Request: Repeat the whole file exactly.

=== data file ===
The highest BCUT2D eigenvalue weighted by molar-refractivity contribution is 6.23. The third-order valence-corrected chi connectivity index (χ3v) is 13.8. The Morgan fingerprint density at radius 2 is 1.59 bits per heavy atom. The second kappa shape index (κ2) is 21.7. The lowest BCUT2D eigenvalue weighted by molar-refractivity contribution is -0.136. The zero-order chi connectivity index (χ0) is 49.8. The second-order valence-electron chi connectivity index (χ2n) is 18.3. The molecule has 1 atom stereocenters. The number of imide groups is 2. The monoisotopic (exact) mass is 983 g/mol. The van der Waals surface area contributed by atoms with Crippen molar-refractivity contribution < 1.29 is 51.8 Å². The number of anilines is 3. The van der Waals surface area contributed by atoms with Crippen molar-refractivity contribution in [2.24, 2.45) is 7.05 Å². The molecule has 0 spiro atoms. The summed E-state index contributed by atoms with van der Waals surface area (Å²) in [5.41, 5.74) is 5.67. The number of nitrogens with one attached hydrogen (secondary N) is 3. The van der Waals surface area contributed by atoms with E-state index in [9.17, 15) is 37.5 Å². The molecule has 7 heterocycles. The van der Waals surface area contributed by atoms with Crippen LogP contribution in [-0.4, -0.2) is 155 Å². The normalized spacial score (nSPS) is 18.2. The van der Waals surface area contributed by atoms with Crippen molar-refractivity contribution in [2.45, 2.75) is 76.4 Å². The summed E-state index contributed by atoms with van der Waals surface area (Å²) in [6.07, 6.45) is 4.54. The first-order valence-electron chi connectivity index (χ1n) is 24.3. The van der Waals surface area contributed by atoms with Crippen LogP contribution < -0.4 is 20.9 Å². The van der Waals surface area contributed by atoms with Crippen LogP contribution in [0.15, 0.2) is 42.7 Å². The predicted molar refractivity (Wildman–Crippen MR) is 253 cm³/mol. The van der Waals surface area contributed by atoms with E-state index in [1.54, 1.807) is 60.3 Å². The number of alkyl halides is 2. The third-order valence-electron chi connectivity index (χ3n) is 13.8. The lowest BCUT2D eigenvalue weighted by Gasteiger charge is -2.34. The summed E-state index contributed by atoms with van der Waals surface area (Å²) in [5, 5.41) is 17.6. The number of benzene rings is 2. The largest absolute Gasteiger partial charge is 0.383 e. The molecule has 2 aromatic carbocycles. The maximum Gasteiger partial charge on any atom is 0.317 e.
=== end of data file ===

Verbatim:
The highest BCUT2D eigenvalue weighted by molar-refractivity contribution is 6.23. The third-order valence-corrected chi connectivity index (χ3v) is 13.8. The Morgan fingerprint density at radius 2 is 1.59 bits per heavy atom. The second kappa shape index (κ2) is 21.7. The lowest BCUT2D eigenvalue weighted by molar-refractivity contribution is -0.136. The zero-order chi connectivity index (χ0) is 49.8. The second-order valence-electron chi connectivity index (χ2n) is 18.3. The molecule has 1 atom stereocenters. The number of imide groups is 2. The monoisotopic (exact) mass is 983 g/mol. The van der Waals surface area contributed by atoms with Crippen molar-refractivity contribution < 1.29 is 51.8 Å². The number of anilines is 3. The van der Waals surface area contributed by atoms with Crippen molar-refractivity contribution in [2.24, 2.45) is 7.05 Å². The molecule has 0 spiro atoms. The summed E-state index contributed by atoms with van der Waals surface area (Å²) in [5.41, 5.74) is 5.67. The number of nitrogens with one attached hydrogen (secondary N) is 3. The van der Waals surface area contributed by atoms with E-state index in [9.17, 15) is 37.5 Å². The molecule has 7 heterocycles. The van der Waals surface area contributed by atoms with Crippen LogP contribution in [-0.4, -0.2) is 155 Å². The normalized spacial score (nSPS) is 18.2. The van der Waals surface area contributed by atoms with Crippen molar-refractivity contribution in [2.45, 2.75) is 76.4 Å². The summed E-state index contributed by atoms with van der Waals surface area (Å²) in [6.07, 6.45) is 4.54. The first-order valence-electron chi connectivity index (χ1n) is 24.3. The van der Waals surface area contributed by atoms with Crippen LogP contribution < -0.4 is 20.9 Å². The van der Waals surface area contributed by atoms with Crippen LogP contribution in [0.15, 0.2) is 42.7 Å². The predicted molar refractivity (Wildman–Crippen MR) is 253 cm³/mol. The van der Waals surface area contributed by atoms with E-state index in [1.54, 1.807) is 60.3 Å². The number of alkyl halides is 2. The third-order valence-electron chi connectivity index (χ3n) is 13.8. The lowest BCUT2D eigenvalue weighted by Gasteiger charge is -2.34. The summed E-state index contributed by atoms with van der Waals surface area (Å²) in [5, 5.41) is 17.6. The number of benzene rings is 2. The largest absolute Gasteiger partial charge is 0.383 e. The molecule has 2 aromatic carbocycles. The maximum Gasteiger partial charge on any atom is 0.317 e.